The Genevan Etablisseur of 1890

A unique characteristic of Genevan watchmaking in the 19th century was the gathering of components manufactured independently into a central point under the supervision of an établisseur, who attached his name and reputation to the final product.  Thus follows a contemporary description of all the players that had a hand (literally) in a timepiece of 1890.  Points awarded if you can guess the author!

"Formerly the individual work of a Nuremberg artificer, the watch has been transformed into the social product of an immense number of detail laborers, such as mainspring makers, dial makers, spiral spring makers, jewelled hole makers, ruby lever makers, hand makers, case makers, screw makers, gilders, with numerous sub-division, such as wheel makers (brass and steel separate), pin makers, movement makers, acheveur de pignon (fixes the wheels on the axles, polishes the facets, etc.), pivot makers, planteur de finissage (puts the wheels and springs in the works), finisseur de barillets (cuts teeth in the wheels, makes the holes of the right size, etc.), escapement makers, cylinder makers for cylinder escapements, escapement wheel makers, balance wheel makers, raquette makers (apparatus for regulating the watch), the planteur d’échappement (escapement maker proper); then the repasseur de barillet (finishes the box for the spring, etc.), steel polishers, wheel polishers, screw polishers, figure painters, dial enamellers (melt the enamel on the copper), fabricant de pendants (makes the ring by which the case is hung), finisseur de charnière (puts the brass hing in the cover, etc.), faiseur de secret (puts in the springs that open the case), graveur, ciseleur, polisseur de boite, etc., etc., and last of all the repasseur, who fits together the whole watch and hands it over in a going state."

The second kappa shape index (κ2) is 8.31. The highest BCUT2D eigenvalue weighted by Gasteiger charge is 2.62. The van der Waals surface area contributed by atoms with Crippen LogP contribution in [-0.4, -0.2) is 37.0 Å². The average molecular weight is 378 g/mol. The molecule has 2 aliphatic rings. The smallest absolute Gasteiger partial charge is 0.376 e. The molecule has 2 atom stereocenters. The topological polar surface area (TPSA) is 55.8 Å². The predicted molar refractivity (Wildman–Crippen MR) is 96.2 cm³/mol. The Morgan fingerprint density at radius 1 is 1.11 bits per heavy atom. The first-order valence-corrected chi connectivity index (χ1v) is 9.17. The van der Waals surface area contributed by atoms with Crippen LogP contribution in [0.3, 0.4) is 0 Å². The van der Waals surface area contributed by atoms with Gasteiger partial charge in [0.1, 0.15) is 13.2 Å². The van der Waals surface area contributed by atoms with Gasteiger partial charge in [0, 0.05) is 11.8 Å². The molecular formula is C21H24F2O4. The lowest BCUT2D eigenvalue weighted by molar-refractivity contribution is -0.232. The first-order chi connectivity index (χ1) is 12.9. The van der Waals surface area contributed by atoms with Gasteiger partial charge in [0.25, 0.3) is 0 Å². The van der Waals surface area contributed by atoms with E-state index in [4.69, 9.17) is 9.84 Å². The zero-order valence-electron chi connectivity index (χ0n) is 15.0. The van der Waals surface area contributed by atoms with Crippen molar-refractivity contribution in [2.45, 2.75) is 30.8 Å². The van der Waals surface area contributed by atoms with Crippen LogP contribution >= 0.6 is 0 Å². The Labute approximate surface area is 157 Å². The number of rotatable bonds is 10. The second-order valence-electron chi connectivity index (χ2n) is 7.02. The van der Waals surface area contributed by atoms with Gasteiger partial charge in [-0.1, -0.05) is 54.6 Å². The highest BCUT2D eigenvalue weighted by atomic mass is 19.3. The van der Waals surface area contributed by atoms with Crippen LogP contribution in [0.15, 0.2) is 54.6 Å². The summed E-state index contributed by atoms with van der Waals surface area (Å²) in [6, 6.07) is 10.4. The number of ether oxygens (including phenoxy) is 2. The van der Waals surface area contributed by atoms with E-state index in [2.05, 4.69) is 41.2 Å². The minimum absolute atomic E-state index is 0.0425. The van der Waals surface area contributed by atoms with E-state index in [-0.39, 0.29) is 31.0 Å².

Note, however, that Vacheron & Constantin had by then become the exception to this lengthy and risky chain of production.  By 1839, with the employment of Georges August Leschot, they were the first to engage machinery and standardize basic components, thus improving efficiency and quality at the same time!





08/27/2011 - 18:10
Doc
08/28/2011 - 15:22
After Che Guevara with a Rolex, we have now
08/27/2011 - 14:56
Karl Marx vith a VC! Besides that, this text is really interesting and lot of professions sound poetic, e.g. "faiseur de secret" (secretmaker), or funnily outdated, e.g. "planteur de finissage"
Right on!
08/27/2011 - 18:10
Marx even mentions V&C by name in the footnotes to his 1st volume of Das Kapital; noting the Manufacture as an example of modern mechanization. FWIW, the "Nuremberg artificer" referred to would be Peter Henlein who constructed the so-called Nuremberg Egg in 1524.
Anyone surprised?
08/28/2011 - 15:22
If you look at the crooks like Kadaffi et al, they all wear expensive watches. Did anyone believe that they would wear a Swatch! Swatch is probably number one to stay of wrists, which hands you wouldn't shake cool If you would sty clean wear a Swatch, like I do laugh Cheers Doc            (sometimes unclean...) smiley